Google Stadia is persisting to exhibit more sensitive than local hardware … ultimately. At least, Stadia architecture boss Madj Bakar is performing that call in a discussion in the latest problem of Edge magazine. That ingests not resemble feasible, right?. Latency is essential to transmitting video over the internet. You canister did not violate the rules of physics. Besides, the fundamentals of physics nevermore included on what Google is calling “negative latency.”
Negative latency is a sequence of procedures that Google will use to decrease the lag within your screen and Stadia’s servers. The idea is that Stadia’s network of super-powerful gaming GPUs and CPUs will often have enough spare power for some clever tricks
Plenty of gamers are skeptical about cloud-based gaming. Fast internet connections just aren’t prevalent enough, the argument goes, and lag will kill the gameplay experience. Google is diving in headfirst with Stadia, though. In an interview with Edge, Stadia’s VP of Engineering Madj Bakar said the platform will eventually be more responsive than consoles. And while the technology to do such qualities sounds ridiculous, the underlying thoughts may demonstrate to be productive.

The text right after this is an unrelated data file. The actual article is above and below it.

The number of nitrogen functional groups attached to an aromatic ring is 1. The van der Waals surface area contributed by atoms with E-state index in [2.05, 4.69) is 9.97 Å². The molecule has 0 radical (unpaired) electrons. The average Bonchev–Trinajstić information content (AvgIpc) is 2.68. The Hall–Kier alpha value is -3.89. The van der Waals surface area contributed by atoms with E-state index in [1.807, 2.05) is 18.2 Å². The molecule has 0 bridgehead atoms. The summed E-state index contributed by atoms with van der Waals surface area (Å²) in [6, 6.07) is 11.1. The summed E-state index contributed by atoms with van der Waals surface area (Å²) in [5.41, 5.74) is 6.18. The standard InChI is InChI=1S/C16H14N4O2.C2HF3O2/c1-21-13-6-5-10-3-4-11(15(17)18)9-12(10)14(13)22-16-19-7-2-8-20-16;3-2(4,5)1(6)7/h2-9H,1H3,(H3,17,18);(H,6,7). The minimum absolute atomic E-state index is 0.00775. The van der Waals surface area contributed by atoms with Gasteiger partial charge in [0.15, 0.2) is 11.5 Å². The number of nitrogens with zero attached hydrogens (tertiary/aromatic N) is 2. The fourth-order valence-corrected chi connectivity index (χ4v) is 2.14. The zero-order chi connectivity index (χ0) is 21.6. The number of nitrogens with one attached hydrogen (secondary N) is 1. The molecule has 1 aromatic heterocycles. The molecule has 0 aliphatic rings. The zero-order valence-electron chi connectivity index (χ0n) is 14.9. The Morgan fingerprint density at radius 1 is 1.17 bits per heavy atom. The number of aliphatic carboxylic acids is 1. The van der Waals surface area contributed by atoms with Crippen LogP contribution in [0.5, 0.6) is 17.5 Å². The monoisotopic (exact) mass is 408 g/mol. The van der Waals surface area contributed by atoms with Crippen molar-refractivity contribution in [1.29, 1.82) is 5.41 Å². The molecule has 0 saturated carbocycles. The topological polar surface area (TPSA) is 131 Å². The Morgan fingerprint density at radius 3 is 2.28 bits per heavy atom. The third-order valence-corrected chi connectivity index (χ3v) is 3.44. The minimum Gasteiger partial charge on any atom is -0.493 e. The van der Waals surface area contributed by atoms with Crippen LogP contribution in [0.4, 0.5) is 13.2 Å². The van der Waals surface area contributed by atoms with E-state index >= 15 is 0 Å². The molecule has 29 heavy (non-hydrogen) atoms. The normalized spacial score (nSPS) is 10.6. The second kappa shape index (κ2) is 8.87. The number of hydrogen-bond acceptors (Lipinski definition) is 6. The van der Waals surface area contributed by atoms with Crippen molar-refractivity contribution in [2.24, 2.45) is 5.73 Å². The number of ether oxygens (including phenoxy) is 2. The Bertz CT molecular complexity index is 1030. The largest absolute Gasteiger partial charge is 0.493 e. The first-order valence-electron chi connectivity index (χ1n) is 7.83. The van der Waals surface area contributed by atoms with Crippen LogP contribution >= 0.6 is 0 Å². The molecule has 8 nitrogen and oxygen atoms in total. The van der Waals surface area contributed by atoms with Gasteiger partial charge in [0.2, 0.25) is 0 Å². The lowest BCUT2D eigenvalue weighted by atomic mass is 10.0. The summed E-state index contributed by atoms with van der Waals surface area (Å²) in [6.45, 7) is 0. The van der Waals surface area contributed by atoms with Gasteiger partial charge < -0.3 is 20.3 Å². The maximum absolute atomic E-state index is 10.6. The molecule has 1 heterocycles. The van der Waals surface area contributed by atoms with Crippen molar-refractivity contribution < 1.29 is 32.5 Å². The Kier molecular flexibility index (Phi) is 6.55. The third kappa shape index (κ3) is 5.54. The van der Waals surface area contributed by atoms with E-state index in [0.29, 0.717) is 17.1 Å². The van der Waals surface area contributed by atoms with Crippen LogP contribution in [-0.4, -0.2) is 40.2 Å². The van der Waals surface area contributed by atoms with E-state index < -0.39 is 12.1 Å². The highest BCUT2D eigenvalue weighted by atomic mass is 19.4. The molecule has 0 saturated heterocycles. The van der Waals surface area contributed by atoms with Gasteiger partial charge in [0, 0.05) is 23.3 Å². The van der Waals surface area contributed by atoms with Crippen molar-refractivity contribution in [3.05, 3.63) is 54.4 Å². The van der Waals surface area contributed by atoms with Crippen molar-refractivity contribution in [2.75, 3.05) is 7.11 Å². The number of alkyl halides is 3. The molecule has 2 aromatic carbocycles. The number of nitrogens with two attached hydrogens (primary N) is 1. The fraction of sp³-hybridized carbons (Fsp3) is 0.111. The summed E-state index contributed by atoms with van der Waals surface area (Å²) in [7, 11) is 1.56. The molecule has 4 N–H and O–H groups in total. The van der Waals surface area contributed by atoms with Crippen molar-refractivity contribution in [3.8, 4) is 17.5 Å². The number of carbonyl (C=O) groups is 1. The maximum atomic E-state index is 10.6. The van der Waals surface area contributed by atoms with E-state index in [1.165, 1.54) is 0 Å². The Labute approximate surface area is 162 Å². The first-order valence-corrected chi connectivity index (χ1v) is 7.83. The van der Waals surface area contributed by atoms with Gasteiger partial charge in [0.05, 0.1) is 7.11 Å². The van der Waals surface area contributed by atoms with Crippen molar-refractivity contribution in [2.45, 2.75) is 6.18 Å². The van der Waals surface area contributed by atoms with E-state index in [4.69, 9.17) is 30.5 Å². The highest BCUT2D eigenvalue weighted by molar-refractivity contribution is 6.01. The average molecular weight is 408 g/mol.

Now Google is promising something that sounds even better: “negative latency.” While that term sounds like it literally translates to “time travel,” what Stadia’s head of engineering, Majd Bakar, meant when said it was that emerging technology will eventually allow Stadia to reduce latency to the point where it’s basically nonexistent—making games on the service more responsive than even those on PCs and consoles.
The feature will be, purportedly, compatible with every applicable game on the platform, using Steam’s extant remote play technology to simulate everyone being in the same room together, playing on the same instance of the game. There’s no simulating trying to steal another player’s controller when they’re kicking your ass, though.
For Google, negative latency isn’t approximately about transferring information and frames to/from the server quicker than the velocity of light. It’s approximately about decreasing all of the different sources of latency. So intention that ends up assuming more reliable than local appliance? Unconditionally — if your determination of local hardware is a console playing game on a TV at 30 frames per second. And it’s likely that’s specifically what Google intends.